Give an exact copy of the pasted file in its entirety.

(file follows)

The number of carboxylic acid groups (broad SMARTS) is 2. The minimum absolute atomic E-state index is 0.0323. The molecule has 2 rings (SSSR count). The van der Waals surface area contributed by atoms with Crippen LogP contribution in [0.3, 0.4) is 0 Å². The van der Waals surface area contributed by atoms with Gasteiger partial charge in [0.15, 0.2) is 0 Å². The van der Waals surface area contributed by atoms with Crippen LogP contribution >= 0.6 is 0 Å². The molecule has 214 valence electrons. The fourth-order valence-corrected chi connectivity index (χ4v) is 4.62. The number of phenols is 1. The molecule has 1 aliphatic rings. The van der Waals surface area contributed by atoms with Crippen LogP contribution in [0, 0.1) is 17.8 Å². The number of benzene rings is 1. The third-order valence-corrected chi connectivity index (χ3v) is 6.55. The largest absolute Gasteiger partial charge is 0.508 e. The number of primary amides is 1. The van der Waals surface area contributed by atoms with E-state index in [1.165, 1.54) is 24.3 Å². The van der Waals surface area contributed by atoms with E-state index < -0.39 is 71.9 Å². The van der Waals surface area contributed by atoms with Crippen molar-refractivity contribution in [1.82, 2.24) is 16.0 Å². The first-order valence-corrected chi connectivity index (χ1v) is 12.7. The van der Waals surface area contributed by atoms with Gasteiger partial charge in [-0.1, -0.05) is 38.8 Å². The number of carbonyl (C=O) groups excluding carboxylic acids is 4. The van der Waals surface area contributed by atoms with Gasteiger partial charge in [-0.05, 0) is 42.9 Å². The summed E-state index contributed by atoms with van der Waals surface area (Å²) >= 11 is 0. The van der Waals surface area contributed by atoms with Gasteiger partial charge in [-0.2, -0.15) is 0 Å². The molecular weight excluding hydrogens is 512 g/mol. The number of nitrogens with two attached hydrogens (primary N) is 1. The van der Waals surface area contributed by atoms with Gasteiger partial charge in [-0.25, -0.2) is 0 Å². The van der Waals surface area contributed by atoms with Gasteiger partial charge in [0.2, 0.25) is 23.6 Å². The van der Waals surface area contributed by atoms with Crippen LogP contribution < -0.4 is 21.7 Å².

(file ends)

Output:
The number of carboxylic acid groups (broad SMARTS) is 2. The minimum absolute atomic E-state index is 0.0323. The molecule has 2 rings (SSSR count). The van der Waals surface area contributed by atoms with Crippen LogP contribution in [0.3, 0.4) is 0 Å². The van der Waals surface area contributed by atoms with Gasteiger partial charge in [0.15, 0.2) is 0 Å². The van der Waals surface area contributed by atoms with Crippen LogP contribution >= 0.6 is 0 Å². The molecule has 214 valence electrons. The fourth-order valence-corrected chi connectivity index (χ4v) is 4.62. The number of phenols is 1. The molecule has 1 aliphatic rings. The van der Waals surface area contributed by atoms with Crippen LogP contribution in [0, 0.1) is 17.8 Å². The number of benzene rings is 1. The third-order valence-corrected chi connectivity index (χ3v) is 6.55. The largest absolute Gasteiger partial charge is 0.508 e. The number of primary amides is 1. The van der Waals surface area contributed by atoms with E-state index in [1.165, 1.54) is 24.3 Å². The van der Waals surface area contributed by atoms with E-state index < -0.39 is 71.9 Å². The van der Waals surface area contributed by atoms with Crippen molar-refractivity contribution in [1.82, 2.24) is 16.0 Å². The first-order valence-corrected chi connectivity index (χ1v) is 12.7. The van der Waals surface area contributed by atoms with Gasteiger partial charge in [-0.1, -0.05) is 38.8 Å². The number of carbonyl (C=O) groups excluding carboxylic acids is 4. The van der Waals surface area contributed by atoms with Gasteiger partial charge in [-0.05, 0) is 42.9 Å². The summed E-state index contributed by atoms with van der Waals surface area (Å²) >= 11 is 0. The van der Waals surface area contributed by atoms with Gasteiger partial charge in [-0.2, -0.15) is 0 Å². The molecular weight excluding hydrogens is 512 g/mol. The number of nitrogens with two attached hydrogens (primary N) is 1. The van der Waals surface area contributed by atoms with Gasteiger partial charge in [-0.25, -0.2) is 0 Å². The van der Waals surface area contributed by atoms with Gasteiger partial charge in [0.2, 0.25) is 23.6 Å². The van der Waals surface area contributed by atoms with Crippen LogP contribution < -0.4 is 21.7 Å².